The Interstitial Breathes

These invisible organisms breathing in between grains are called meiofauna (smaller than 1 mm but larger than about 45 microns), and they comprise as Wilson calls the "little-known planet." 

Purely meiofaunal organisms alone make up five out of the 34 recognized phyla in the animal kingdom. They are literally a thriving empire of organisms
one footprint of moist sand carries as big as 50,000 to 100,000 individuals [2].

These meiofaunagastrotrichs, kinorhynchs, gnathostomulids, loriciferans,  nematodes, priapulids,  rotifers, tardigradesare easy to overlook but they're actually there, clinging for life, clad with smart adaptations suitable for a life in the interstitial.

They're small but they boast complex physiology comparable to the relatively huge macrofauna. They have also developed an array of adaptations to their ever-shifting habitats: Tardigrades (water bears) have claws and suction in their toes to grip on grains; kinorhynchs use their spine-bearing mouth to hook into sand or mud; free-living nematodes possess slender bodies, easing in between grains and use thread-like setae to hold on to their substrate; gastrotrichs are known to hang too tight to their substrate with a strong adhesive.

Check out this creative and interactive infographic (Hakai Magazine) of some meiofauna and the challenges they face in their big world [3].

Photo of a gastrotrich (David Scharf/Corbis, Hakai Magazine)

The Beach We Came to Know

Meiofauna bridge important links in benthic food webs. Aside from serving as important food to many organisms, they are key decomposers which feed and break down detritus, thus keeping microbial communities active and enhancing nutrient recycling. Through bioturbation and burrow construction (plus their sheer number) they render stability to our benthic ecosystems and shape them as we have them today [5].

Ultimately, these make them the very life of the beach: without meiofauna, our beach is but a mire of untouched, organic debris [2].

A clear grasp of their number and diversity, though, remains to be seen. Wilson says we haven't even come close to documenting all of them; there's just a lot to learn and new worlds to discover [1]. And new ways of seeing things, too.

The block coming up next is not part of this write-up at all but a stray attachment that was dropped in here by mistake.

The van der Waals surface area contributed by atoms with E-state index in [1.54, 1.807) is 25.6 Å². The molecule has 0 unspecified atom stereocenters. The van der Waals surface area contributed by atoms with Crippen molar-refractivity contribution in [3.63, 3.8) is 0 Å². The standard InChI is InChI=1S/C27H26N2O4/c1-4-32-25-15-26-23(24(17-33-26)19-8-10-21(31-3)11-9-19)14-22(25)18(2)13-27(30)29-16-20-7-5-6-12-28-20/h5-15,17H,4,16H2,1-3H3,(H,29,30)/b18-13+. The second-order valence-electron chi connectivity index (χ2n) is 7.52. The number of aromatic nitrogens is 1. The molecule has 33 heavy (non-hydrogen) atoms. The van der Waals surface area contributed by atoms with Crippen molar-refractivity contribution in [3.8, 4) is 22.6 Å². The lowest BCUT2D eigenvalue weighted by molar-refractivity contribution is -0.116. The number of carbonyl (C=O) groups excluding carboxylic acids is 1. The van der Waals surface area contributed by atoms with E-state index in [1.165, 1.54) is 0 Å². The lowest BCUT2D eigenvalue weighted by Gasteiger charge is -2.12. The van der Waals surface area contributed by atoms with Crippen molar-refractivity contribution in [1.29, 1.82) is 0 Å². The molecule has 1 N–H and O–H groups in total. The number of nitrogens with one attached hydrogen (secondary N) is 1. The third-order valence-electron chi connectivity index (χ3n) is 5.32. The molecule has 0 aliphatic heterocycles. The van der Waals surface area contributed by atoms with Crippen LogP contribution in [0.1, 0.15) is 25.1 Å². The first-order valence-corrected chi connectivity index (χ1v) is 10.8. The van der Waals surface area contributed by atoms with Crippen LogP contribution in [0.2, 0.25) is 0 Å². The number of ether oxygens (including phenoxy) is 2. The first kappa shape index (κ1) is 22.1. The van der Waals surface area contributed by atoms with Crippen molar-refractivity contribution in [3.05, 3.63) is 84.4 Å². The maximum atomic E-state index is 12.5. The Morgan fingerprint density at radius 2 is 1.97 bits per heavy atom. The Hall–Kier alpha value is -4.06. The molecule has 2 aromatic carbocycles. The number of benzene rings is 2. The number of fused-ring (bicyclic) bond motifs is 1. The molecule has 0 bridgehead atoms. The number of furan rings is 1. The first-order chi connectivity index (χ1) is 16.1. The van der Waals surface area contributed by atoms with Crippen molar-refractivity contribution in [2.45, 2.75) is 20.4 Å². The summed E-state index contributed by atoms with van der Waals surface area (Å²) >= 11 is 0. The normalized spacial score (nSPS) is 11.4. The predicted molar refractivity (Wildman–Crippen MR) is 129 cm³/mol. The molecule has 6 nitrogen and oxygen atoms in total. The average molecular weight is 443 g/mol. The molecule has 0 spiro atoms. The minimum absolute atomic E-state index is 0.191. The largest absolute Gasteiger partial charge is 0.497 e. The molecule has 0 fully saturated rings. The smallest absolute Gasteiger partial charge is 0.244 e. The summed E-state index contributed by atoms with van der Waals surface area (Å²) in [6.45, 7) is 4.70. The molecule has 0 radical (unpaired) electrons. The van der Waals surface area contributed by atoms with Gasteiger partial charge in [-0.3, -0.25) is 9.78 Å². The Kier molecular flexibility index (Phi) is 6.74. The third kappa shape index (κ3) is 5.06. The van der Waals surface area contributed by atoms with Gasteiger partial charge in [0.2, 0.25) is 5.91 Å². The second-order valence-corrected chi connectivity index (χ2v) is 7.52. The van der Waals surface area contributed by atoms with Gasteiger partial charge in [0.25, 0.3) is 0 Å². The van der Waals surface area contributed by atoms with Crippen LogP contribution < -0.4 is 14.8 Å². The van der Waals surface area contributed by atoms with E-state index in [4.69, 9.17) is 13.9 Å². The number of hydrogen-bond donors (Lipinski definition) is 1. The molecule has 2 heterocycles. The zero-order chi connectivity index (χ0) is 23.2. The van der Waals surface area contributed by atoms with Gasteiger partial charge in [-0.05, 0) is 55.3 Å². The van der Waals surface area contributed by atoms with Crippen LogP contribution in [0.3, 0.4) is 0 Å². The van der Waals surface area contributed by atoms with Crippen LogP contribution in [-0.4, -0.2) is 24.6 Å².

The next time we go the beach and grab a fistful of sand, we know we're not alone
a multitude of organisms keep us company, living their big lives in between grains. 

If you have more information on meiofauna and other non-fish organisms, we'll be happy to have you as one of SeaLifeBase collaborators. Let us know by sending us an email or visiting our FaceBook page.

[1] Krulwich, R. (2016, March 3). An empty beach isn't empty at all. National Geographic. Retrieved from http://bit.ly/1Umi4SB

[2] Mason, A. (2016, March 21). The micro monsters beneath your beach blanket. Hakai Magazine. Retrieved from http://bit.ly/2vi5aPL

[3] Mason, A., Garrison, M. & Kingdon, A. (2017, April 28). Life interstitial. Hakai Magazinehttp://bit.ly/2w5DLxW

[4] Gerlach, S. A. (1978). Food-chain relationships in subtidal silty sand marine sediments and the role of meiofauna in stimulating bacterial productivity. Oecologia33(1), 55-69.

[5] Schratzberger, M. & Ingels, J. Meiofauna matters: the roles of meiofauna in benthic ecosystems. Retrieved from https://bit.ly/2KP4hCz

05 June 2018

Symbiosis special: What makes the Hawaiian bobtail squid glow?

Photo by Todd Bretl, Monterey Bay Aquarium
As adorable as the endemic Hawaiian bobtail squid Euprymna scolopes can be, its famed relationship with a microbe is even more special: among thousands of marine bacteria, only one microbe, Vibrio fischeri, is known to successfully colonize the squid's light organ within its mantle, turning the squid into an enchanting and 'disappearing' luminescent creature [1-4,8]. 

Few hours after the hatchlings are out from their egg case, V. fischeri from the surrounding water begin to enter the pores on either side of the light organ, settling on the epithelium-lined inner crypt spaces (tiny spaces within the organ)  [1,2,5].

Specificity is achieved early on through a mutual dialogue between the young host and the symbiont (i.e., agreement on entry and attachment of the microbe). Once the microbes have established, this transformation triggers a series of biological changes in both organisms, strengthening their relationship [7].

Now, the squid matures, and as if charging a weapon for the night, V. fishceri reaches its highest concentration in the light organ. And the squid shines its brightest [2,6].

While the squid hunts for prey, the microbes perfectly match the intensity of the moonlight welling down from above, reducing the squid's silhouette, ultimately giving it an 'invisibility cloak' (counter-illumination) against predators seeing from below [5,8]. What's more interesting is that the host is equipped not only to detect but to also control the amount of light emitted by the bacteria through its specialized light organ features [5].